Pity Marie Harf. All the State Department deputy spokesperson did was to state the painfully obvious point that "we cannot kill our way out of this war" with the Islamic State in Iraq and Syria (ISIS), and a right-wing media campaign to discredit her swung into action.

We've tried for years to kill our way out of Iraq, Afghanistan and Yemen, only to face renewed, strengthened and metastasized opposition. Violent extremist movements are using our bombing campaigns to mobilize new recruits, increasingly successfully and right under our own noses.

What are we doing wrong?

ADVERTISEMENT

First, we are making it all about us. The wars now breaking out across the Middle East are fundamentally about sectarian rivalries, autocracy and corruption, and post-colonial power struggles. By injecting ourselves into the middle of it, we are not only increasing our own attractiveness as a target, but diverting attention from the underlying issues that require resolution.

Second, we are sacrificing our long-term national interests at the altar of short-term political gains. By allying with autocratic rulers and regimes that provide us with military bases or intelligence support, we earn ourselves contempt from the beaten-down, oppressed and excluded majorities who will one day overturn the political order. As Natan Sharansky and David Keyes explained in an op-ed in The Washington Post, "the world should bet on the dissidents, not the diplomats," because "dictators are not our strategic allies and are certainly not guarantors of long-term stability."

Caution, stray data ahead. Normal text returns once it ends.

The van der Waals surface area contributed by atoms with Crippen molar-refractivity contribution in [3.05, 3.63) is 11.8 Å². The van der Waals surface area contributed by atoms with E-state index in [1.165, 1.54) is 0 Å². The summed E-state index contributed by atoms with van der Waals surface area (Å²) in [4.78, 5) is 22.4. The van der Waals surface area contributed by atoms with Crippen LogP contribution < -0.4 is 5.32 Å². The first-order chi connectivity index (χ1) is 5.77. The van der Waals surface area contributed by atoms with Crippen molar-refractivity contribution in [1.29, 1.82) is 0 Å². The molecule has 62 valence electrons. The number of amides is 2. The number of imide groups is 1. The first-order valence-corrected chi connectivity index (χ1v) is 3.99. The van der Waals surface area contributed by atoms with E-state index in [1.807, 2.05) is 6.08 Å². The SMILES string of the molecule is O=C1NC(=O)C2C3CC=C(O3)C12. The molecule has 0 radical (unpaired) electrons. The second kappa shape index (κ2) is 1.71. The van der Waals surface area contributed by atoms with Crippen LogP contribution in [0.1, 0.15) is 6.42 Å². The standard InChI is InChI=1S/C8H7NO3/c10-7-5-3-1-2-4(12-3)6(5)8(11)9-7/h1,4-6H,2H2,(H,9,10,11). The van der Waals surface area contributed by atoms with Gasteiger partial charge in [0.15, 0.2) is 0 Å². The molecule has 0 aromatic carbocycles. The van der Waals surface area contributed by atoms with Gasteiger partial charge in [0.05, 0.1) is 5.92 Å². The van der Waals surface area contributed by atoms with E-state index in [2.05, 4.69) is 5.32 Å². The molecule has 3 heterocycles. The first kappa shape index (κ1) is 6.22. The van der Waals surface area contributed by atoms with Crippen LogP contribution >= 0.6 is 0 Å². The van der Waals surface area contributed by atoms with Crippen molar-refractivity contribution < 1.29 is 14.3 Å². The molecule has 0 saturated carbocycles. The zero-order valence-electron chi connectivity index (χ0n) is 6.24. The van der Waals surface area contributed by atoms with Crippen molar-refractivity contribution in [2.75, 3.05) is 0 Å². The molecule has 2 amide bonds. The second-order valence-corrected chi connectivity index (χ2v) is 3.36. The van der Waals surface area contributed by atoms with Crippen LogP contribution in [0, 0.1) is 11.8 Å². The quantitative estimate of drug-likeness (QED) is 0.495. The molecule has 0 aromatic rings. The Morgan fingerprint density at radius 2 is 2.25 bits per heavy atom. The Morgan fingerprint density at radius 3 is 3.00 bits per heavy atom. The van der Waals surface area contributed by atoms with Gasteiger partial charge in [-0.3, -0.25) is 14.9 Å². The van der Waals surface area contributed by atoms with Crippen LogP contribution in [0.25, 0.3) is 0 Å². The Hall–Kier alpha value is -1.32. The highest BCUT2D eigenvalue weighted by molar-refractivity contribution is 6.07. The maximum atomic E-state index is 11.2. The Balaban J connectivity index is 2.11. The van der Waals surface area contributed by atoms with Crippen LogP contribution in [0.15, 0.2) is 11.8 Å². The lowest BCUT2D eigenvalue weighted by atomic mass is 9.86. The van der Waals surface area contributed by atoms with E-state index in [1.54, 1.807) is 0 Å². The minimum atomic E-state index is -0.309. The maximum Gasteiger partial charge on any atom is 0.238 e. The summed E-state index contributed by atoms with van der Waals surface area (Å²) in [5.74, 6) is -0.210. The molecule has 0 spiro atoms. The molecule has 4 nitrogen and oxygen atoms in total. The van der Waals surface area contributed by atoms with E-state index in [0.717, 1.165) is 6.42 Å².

Finally, we are assuming that by physically eliminating the ideological leaders, military strategists, bomb-making technicians and training camps of ISIS and other terrorist groups, we are reducing the threat of attacks on U.S. territory and against American citizens.

While lopping off the head of the enemy's organization may make sense when the war is played out on a traditional battlefield, it has created something of a do-it-yourself movement for alienated Muslim youth around the world. They no longer need to travel to Iraq or Syria to receive training to fight the holy war; a lone individual with a gun, a primitive bomb or a knife is enough to create panic and death in a Western city.

In effect, we've unleashed a whole new era of terror in which the fighters require no formal affiliation with a particular group, ideology or cause. Fortunately, this makes it a question of police action rather than military intervention, and we ought to examine whether the two are now working at cross-purposes.

The civil wars in Syria, Iraq, Afghanistan, Yemen and Libya won't end quickly, regardless of the number of weapons and troops we send in. The human suffering is heartwrenching, and we do have a humanitarian obligation to protect those who are caught in the crossfire as well as to use all of our diplomatic and foreign policy might to bring an end to the violence.

But it's time to stop measuring our strength by the size of our military operation. There is no way to authorize the use of military force against ISIS that will not end up becoming a full-throated endorsement of war without geographic, time or budgetary limitation.

Before heading down that fateful path, let's have a real debate about the United States' role in the world in the 21st century, and whether "American exceptionalism" can be defined as something other than the right and the responsibility to make war wherever and whenever we choose.

Ohlbaum is an independent consultant, a senior associate with the Center for Strategic and International Studies' Project on Prosperity and Development and a principal of Turner4D, a strategic communications firm.